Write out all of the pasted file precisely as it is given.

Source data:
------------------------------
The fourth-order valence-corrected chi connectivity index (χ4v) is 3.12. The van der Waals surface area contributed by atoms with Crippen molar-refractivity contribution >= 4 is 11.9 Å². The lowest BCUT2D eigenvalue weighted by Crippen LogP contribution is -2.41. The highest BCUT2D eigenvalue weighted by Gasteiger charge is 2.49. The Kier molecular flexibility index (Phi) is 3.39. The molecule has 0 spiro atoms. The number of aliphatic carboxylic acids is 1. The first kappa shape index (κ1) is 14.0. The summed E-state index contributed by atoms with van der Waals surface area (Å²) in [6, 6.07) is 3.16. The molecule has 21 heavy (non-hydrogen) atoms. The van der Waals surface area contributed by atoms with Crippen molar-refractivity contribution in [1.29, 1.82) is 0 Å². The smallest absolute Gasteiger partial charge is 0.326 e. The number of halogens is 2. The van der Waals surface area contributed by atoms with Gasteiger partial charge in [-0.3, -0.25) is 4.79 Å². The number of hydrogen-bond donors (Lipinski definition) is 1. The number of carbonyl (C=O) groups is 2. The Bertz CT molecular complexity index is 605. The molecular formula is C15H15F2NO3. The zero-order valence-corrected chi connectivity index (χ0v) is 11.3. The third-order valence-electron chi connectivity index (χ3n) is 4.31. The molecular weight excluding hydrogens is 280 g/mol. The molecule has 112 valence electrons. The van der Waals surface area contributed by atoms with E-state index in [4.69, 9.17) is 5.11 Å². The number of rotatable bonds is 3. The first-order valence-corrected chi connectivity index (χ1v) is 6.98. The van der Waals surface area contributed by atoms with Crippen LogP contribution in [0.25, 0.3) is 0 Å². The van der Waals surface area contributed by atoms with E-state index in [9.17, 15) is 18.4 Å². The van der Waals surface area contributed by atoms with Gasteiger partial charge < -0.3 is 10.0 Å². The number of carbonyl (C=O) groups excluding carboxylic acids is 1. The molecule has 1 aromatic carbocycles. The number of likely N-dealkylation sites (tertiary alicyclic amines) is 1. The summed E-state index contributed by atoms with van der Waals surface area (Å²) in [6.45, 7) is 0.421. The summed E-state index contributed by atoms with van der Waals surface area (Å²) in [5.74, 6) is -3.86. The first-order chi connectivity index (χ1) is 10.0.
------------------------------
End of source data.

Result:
The fourth-order valence-corrected chi connectivity index (χ4v) is 3.12. The van der Waals surface area contributed by atoms with Crippen molar-refractivity contribution >= 4 is 11.9 Å². The lowest BCUT2D eigenvalue weighted by Crippen LogP contribution is -2.41. The highest BCUT2D eigenvalue weighted by Gasteiger charge is 2.49. The Kier molecular flexibility index (Phi) is 3.39. The molecule has 0 spiro atoms. The number of aliphatic carboxylic acids is 1. The first kappa shape index (κ1) is 14.0. The summed E-state index contributed by atoms with van der Waals surface area (Å²) in [6, 6.07) is 3.16. The molecule has 21 heavy (non-hydrogen) atoms. The van der Waals surface area contributed by atoms with Crippen molar-refractivity contribution in [1.29, 1.82) is 0 Å². The smallest absolute Gasteiger partial charge is 0.326 e. The number of halogens is 2. The van der Waals surface area contributed by atoms with Gasteiger partial charge in [-0.3, -0.25) is 4.79 Å². The number of hydrogen-bond donors (Lipinski definition) is 1. The number of carbonyl (C=O) groups is 2. The Bertz CT molecular complexity index is 605. The molecular formula is C15H15F2NO3. The zero-order valence-corrected chi connectivity index (χ0v) is 11.3. The third-order valence-electron chi connectivity index (χ3n) is 4.31. The molecular weight excluding hydrogens is 280 g/mol. The molecule has 112 valence electrons. The van der Waals surface area contributed by atoms with E-state index in [4.69, 9.17) is 5.11 Å². The number of rotatable bonds is 3. The first-order valence-corrected chi connectivity index (χ1v) is 6.98. The van der Waals surface area contributed by atoms with Crippen LogP contribution in [0.25, 0.3) is 0 Å². The van der Waals surface area contributed by atoms with E-state index in [9.17, 15) is 18.4 Å². The van der Waals surface area contributed by atoms with Gasteiger partial charge < -0.3 is 10.0 Å². The number of carbonyl (C=O) groups excluding carboxylic acids is 1. The molecule has 1 aromatic carbocycles. The number of likely N-dealkylation sites (tertiary alicyclic amines) is 1. The summed E-state index contributed by atoms with van der Waals surface area (Å²) in [6.45, 7) is 0.421. The summed E-state index contributed by atoms with van der Waals surface area (Å²) in [5.74, 6) is -3.86. The first-order chi connectivity index (χ1) is 10.0.